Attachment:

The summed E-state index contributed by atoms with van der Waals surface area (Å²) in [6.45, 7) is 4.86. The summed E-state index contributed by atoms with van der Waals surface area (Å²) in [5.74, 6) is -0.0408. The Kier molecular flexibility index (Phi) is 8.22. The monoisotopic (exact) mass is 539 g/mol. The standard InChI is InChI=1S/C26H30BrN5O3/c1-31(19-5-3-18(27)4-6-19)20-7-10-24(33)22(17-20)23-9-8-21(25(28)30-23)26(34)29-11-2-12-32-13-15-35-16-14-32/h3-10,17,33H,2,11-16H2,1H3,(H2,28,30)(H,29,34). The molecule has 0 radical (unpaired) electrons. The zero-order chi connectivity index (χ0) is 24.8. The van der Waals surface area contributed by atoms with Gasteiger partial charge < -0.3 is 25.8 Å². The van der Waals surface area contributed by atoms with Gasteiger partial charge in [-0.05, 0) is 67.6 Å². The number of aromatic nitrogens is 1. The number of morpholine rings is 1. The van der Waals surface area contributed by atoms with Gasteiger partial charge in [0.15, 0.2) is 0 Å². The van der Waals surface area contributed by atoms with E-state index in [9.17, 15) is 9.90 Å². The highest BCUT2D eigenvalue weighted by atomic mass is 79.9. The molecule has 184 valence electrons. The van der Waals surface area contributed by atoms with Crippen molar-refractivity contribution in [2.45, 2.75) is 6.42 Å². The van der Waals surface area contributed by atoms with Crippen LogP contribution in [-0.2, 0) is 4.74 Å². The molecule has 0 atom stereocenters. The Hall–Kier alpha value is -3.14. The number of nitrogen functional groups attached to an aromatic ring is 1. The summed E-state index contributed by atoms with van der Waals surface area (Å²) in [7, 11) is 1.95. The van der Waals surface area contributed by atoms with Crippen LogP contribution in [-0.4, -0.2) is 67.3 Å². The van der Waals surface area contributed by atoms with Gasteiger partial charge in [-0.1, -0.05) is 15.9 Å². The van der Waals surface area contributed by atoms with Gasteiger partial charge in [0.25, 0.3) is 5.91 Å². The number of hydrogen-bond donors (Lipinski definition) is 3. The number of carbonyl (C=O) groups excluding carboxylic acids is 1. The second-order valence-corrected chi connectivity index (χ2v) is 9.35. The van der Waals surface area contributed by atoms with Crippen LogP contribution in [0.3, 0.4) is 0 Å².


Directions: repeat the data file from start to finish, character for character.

The summed E-state index contributed by atoms with van der Waals surface area (Å²) in [6.45, 7) is 4.86. The summed E-state index contributed by atoms with van der Waals surface area (Å²) in [5.74, 6) is -0.0408. The Kier molecular flexibility index (Phi) is 8.22. The monoisotopic (exact) mass is 539 g/mol. The standard InChI is InChI=1S/C26H30BrN5O3/c1-31(19-5-3-18(27)4-6-19)20-7-10-24(33)22(17-20)23-9-8-21(25(28)30-23)26(34)29-11-2-12-32-13-15-35-16-14-32/h3-10,17,33H,2,11-16H2,1H3,(H2,28,30)(H,29,34). The molecule has 0 radical (unpaired) electrons. The zero-order chi connectivity index (χ0) is 24.8. The van der Waals surface area contributed by atoms with Gasteiger partial charge < -0.3 is 25.8 Å². The van der Waals surface area contributed by atoms with Gasteiger partial charge in [-0.05, 0) is 67.6 Å². The number of aromatic nitrogens is 1. The number of morpholine rings is 1. The van der Waals surface area contributed by atoms with Gasteiger partial charge in [0.15, 0.2) is 0 Å². The van der Waals surface area contributed by atoms with E-state index in [9.17, 15) is 9.90 Å². The highest BCUT2D eigenvalue weighted by atomic mass is 79.9. The molecule has 184 valence electrons. The van der Waals surface area contributed by atoms with Crippen molar-refractivity contribution in [2.45, 2.75) is 6.42 Å². The van der Waals surface area contributed by atoms with Crippen LogP contribution in [-0.2, 0) is 4.74 Å². The molecule has 0 atom stereocenters. The Hall–Kier alpha value is -3.14. The number of nitrogen functional groups attached to an aromatic ring is 1. The summed E-state index contributed by atoms with van der Waals surface area (Å²) in [7, 11) is 1.95. The van der Waals surface area contributed by atoms with Crippen LogP contribution in [-0.4, -0.2) is 67.3 Å². The van der Waals surface area contributed by atoms with Gasteiger partial charge in [-0.1, -0.05) is 15.9 Å². The van der Waals surface area contributed by atoms with Gasteiger partial charge in [0.25, 0.3) is 5.91 Å². The number of hydrogen-bond donors (Lipinski definition) is 3. The number of carbonyl (C=O) groups excluding carboxylic acids is 1. The second-order valence-corrected chi connectivity index (χ2v) is 9.35. The van der Waals surface area contributed by atoms with Crippen LogP contribution in [0.3, 0.4) is 0 Å².